Inseparable from this question of rhetoric is history, as our example of the Caribs has shown. One way of describing can be seen to triumph over another. And it’s not at all a question of keeping your hands clean—for anyone. Least of all for the historiographers, for the storytellers. How many of us whose function is to describe things have accepted such a characterization? Do we wish that our writing function could be free of its minatory qualities? Those holding the narrative office may accept its radical-negative implications only reluctantly. Each new description of things becomes a challenge to all the old ones, actively seeking to displace them, becoming new ways of seeing things. Contrary to the conventions then, writing is by nature a combative calling. New writings particularly are placed in opposition to old writings, and writings of groups newly coming to power contest vigorously the writings of the groups already in social dominance. But as a writing comes to be established, it comes to take on positive values. It sees itself as less contestatory than it actually is and it disavows its polemic origins. Its estimation of itself is as a maintainer of the status quo, and history comes to have less and less meaning for it. Time no longer seems to be change. The French social philosopher Guy Debord presents evidence of such a mentality in antiquity. ‘Those for whom irreversible time has ever existed,’ he asserts, ‘find in this same time both the memorable and the threat of oblivion: “Herodotus of Halicarnassus presents here the results of his investigations, in order that time not abolish the works of men . . .”’ What a disturbing mentality clothes itself in such sentences! Not to abolish the works of humankind—a strange way of putting it, I agree, a way of looking at things that would dissolve human conflict in human integration. . . .

Out of William Carlos Williams’s Spring and All (1923):
      The value of the imagination to the writer consists in its ability to make words. Its unique power is to give created forms reality, actual existence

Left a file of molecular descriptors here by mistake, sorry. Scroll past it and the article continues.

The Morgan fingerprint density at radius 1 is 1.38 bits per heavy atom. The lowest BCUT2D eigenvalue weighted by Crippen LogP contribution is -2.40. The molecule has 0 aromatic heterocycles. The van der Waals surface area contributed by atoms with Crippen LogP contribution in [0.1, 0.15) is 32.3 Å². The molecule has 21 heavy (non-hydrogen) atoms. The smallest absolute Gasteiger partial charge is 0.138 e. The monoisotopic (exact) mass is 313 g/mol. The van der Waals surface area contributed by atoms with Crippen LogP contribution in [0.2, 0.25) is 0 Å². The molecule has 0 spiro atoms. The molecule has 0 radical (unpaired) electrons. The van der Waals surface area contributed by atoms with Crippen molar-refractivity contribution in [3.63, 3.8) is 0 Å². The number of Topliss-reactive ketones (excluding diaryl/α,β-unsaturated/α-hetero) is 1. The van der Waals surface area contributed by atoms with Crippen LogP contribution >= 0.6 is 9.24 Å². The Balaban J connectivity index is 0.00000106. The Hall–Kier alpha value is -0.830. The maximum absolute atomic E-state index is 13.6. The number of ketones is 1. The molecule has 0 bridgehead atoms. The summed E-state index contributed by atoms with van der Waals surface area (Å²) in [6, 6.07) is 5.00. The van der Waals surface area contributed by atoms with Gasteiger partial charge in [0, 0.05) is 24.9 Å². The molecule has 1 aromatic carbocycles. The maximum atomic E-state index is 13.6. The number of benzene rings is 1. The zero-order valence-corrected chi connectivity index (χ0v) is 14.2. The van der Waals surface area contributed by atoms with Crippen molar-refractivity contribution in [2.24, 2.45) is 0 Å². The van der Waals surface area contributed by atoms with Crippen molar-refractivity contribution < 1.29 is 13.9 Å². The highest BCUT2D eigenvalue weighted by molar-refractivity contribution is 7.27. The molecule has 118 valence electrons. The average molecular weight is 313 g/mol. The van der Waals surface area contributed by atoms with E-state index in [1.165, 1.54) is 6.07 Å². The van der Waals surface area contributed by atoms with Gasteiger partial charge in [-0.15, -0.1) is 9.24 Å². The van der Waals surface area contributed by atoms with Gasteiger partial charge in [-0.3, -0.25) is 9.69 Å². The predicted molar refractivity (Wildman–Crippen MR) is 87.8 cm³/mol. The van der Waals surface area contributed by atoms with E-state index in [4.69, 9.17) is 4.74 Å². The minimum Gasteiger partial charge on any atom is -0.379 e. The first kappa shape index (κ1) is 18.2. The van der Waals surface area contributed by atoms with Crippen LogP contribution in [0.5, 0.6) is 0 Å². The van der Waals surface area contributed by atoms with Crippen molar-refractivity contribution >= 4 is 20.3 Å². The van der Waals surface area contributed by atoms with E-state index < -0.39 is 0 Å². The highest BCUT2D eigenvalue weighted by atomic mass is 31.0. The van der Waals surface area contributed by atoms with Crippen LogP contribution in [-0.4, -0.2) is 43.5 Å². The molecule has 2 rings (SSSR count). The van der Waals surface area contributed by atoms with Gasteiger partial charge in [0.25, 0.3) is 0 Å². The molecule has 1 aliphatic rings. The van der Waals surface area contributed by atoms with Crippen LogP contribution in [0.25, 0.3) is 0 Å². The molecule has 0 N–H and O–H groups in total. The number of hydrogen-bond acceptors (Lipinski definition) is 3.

This separates
      Writing is not a searching about in the daily experience for apt similes and pretty thoughts and images. I have experienced that to my sorrow. It is not a conscious recording of the day’s experiences “freshly and with the appearance of reality”—This sort of thing is seriously to the development of any ability in a man, it fastens him down, makes him a—It destroys, makes nature an accessory to the particular theory he is following, it blinds him to his world,—
      The writer of imagination would find himself released from observing things for the purpose of writing them down later. He would be there to enjoy, to taste, to engage the free world, not a world which he carries like a bag of food, always fearful lest he drop something or someone get more than he.
      A world detached from the necessity of recording it, sufficient to itself, removed from him (as it most certainly is) with which he has bitter and delicious relations and from which he is independent—moving at will from one thing to another—as he pleases, unbound—complete . . .

Monday, June 24, 2013

Notebook (Ezra Pound, Gertrude Stein, &c.)

Ezra Pound, 1885-1972

Indolence persisting, and joined—with the all the sweet officiousness of a camp meddler—by some grosser hebetude. The cardinal’s red redder than the rose’s red. (Stella d’oro lilies festoon the suburban embankments, “the yellow of their yellow” jangling in the closed bag of pre-thunderstorm light . . .) I like how William Gaddis, in A Frolic of His Own (1994), quotes a line apropos “the stage” out of a letter dated “[Between 6 and 12] September 1915”) Ezra Pound writes to James Joyce, calling it “A gross, coarse form of art . . . speaking to a thousand fools huddled together . . .” Pound, who’s just read Joyce’s Exiles:
My whole habit of thinking of the stage is: that it is a gross, coarse form of art. That a play speaks to a thousand fools huddled together, whereas a novel or a poem can lie about in a book and find the stray persons worth finding, one by one seriatim. (so here I am with a clavichord—beside me, which I cant afford, and cant reasonably play on . . . . here I am chucked out of the Quarterly Review for having contributed ithyphallic satirical verse to “BLAST” . . . . . .
      and if I had written this letter last night (2 a.m.) just after finishing the “Portrait”, I should have addressed you “Cher Maitre”.
      Now what would he want to write for the stage for
                                          ?  ?  ?  ?  ?
Can one appeal to the mass with anything requiring thought? Is there anything but the common basis of a very few general emotions out of which to build a play that shall be at once
                              A. a stage play
                              B. not common, not a botch.
There is no union in intellect, when we think we diverge, we explore, we go away.
When we feel we unite.